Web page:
The Blue Fairy Book - online childrens book

Illustrated classic fairy tales for children by Andrew Lang

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a man came by who heard the youth speaking to himself, and when they had gone on a bit and were in sight of the gallows the man said to him: ' Look! there is the tree where seven people have been hanged, and are now learning to fly; sit down under it and wait till nightfall, and then you'll pretty soon learn to shudder.' ' If that's all I have to do,' answered the youth,' it's easily done; but if I learn to shudder so quickly, then you shall have my fifty dollars. Just come back to me to-morrow morning early.' Then the youth went to the gallows-tree and sat down underneath it, and waited for the evening; and because he felt cold he lit himself a fire. But at midnight it got so chill that in spite of the fire he couldn't keep warm. And as the wind blew the corpses one against the other, tossing them to and fro, he thought to himself: ' If you are perishing down here by the fire, how those poor things up there must be shaking and shivering!' And because he had a tender heart, he put up a ladder which he climbed, unhooked one body after the other, and took down all the seven. Then he stirred the fire, blew it up, and placed them all round in a circle, that they might warm themselves. But they sat there and did not move, and the fire caught their clothes. Then he spoke: ' Take care, or I'll hang you up again.' But the dead men did not hear, and let their rags go on burning. Then he got angry, and said: ' If you aren't careful yourselves, then I can't help you, and I don't mean to burn with you ;' and he hung them up again in a row. Then he sat down at his fire and fell asleep. On the following morning the man came to him, and, wishing to get his fifty dollars, said : ' Now you know what it is to shudder.' No,' he answered, ' how should I ? Those fellows up there never opened their mouths, and were so stupid that they let those few old tatters they have on their bodies burn.' Then the man saw he wouldn't get his fifty dollars that day, and went off, saying: ' Well, I'm blessed if I ever met such a person in my life before.'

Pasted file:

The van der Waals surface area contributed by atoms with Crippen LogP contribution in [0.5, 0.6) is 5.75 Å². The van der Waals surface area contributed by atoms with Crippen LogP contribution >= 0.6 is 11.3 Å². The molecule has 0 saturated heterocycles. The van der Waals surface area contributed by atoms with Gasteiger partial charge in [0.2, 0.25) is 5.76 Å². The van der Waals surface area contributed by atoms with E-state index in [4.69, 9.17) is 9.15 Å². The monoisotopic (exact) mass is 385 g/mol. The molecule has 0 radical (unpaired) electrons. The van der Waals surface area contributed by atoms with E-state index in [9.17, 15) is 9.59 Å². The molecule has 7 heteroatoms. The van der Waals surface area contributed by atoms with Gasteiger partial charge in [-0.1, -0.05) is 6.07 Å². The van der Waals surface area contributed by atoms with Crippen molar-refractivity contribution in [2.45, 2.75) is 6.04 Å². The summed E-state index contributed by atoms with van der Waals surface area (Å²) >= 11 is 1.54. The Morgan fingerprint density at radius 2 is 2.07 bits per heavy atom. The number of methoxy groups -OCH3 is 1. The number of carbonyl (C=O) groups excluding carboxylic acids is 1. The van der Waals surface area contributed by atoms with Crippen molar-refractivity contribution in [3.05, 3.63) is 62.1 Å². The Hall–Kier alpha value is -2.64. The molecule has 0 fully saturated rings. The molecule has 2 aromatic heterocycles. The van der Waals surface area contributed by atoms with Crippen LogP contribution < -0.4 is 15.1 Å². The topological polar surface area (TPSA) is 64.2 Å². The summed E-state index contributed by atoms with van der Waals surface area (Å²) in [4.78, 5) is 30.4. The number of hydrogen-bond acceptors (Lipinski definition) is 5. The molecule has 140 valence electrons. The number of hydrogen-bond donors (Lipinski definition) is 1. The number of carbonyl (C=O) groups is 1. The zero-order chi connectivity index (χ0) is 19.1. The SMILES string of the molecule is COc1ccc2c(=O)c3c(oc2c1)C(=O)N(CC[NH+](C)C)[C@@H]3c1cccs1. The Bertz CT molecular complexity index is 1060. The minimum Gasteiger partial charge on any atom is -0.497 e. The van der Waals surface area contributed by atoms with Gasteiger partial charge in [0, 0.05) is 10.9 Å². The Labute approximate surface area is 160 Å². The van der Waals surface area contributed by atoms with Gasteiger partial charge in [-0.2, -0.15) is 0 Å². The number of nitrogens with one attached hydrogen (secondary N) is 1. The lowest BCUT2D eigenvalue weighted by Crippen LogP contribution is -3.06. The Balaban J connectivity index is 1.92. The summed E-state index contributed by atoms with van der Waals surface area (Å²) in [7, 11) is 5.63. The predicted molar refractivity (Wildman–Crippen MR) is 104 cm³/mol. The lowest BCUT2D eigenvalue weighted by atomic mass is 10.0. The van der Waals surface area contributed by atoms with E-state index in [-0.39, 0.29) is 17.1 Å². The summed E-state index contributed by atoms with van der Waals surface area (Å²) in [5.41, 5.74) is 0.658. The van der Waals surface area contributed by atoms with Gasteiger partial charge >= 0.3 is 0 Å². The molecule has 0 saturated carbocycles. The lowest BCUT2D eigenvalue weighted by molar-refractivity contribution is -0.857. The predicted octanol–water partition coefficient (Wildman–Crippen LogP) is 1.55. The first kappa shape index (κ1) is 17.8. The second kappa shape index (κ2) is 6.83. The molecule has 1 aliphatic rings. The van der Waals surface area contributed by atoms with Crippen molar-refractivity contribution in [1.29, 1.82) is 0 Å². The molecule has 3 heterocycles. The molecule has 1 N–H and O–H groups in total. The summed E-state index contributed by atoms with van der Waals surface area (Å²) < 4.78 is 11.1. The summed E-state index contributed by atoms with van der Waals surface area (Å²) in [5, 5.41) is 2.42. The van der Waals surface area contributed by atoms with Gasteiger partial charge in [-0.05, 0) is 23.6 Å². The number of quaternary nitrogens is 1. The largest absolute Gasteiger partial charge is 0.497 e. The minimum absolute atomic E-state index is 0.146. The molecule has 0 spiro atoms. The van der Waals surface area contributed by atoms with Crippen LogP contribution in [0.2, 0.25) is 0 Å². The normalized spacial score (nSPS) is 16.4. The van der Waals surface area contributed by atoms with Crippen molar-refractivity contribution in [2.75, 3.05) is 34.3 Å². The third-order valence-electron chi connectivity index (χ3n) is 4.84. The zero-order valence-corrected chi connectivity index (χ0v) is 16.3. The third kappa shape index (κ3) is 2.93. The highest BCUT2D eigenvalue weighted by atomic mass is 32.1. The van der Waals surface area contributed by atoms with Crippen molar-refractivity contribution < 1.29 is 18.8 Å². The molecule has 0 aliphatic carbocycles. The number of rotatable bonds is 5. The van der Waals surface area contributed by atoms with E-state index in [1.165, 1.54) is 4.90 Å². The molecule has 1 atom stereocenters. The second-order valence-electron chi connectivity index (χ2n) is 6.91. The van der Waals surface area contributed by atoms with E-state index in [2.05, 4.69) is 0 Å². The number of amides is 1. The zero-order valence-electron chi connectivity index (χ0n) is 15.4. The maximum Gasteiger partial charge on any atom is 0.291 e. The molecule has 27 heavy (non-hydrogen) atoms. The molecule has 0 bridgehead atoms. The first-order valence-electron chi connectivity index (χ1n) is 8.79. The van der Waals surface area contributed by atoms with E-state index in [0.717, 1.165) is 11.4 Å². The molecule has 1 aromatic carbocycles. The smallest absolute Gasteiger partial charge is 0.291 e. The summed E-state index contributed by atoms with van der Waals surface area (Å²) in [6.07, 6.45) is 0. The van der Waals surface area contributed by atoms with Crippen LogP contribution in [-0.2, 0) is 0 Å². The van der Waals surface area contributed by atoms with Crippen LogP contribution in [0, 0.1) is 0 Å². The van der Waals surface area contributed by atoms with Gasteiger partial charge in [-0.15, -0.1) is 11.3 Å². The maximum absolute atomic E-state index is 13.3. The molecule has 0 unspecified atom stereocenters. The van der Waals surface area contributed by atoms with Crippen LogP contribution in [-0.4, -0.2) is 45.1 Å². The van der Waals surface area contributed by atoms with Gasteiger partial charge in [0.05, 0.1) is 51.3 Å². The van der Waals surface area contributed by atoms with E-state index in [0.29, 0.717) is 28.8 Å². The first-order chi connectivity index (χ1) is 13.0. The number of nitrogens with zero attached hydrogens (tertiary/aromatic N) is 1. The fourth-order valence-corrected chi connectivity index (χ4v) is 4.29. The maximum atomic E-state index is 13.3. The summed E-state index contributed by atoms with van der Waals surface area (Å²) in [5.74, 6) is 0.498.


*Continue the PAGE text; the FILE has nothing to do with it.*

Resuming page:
The youth too went on his way, and began to murmur to him­self: ' Oh ! if I could only shudder ! if I could only shudder !' A carrier who was walking behind him heard these words, and asked him : ' Who are you ? ' 'I don't know,' said the youth. ' Where do you hail from ? ' 'I don't know.' ' Who's your father ? ' 'I mayn't say.' ' What are you constantly muttering to yourself? ' ' Oh!' said the youth, ' I would give worlds to shudder, but no one can teach me.' ' Stuff and nonsense !' spoke the carrier; ' come along with me, and I'll soon put that right.' The youth went with the
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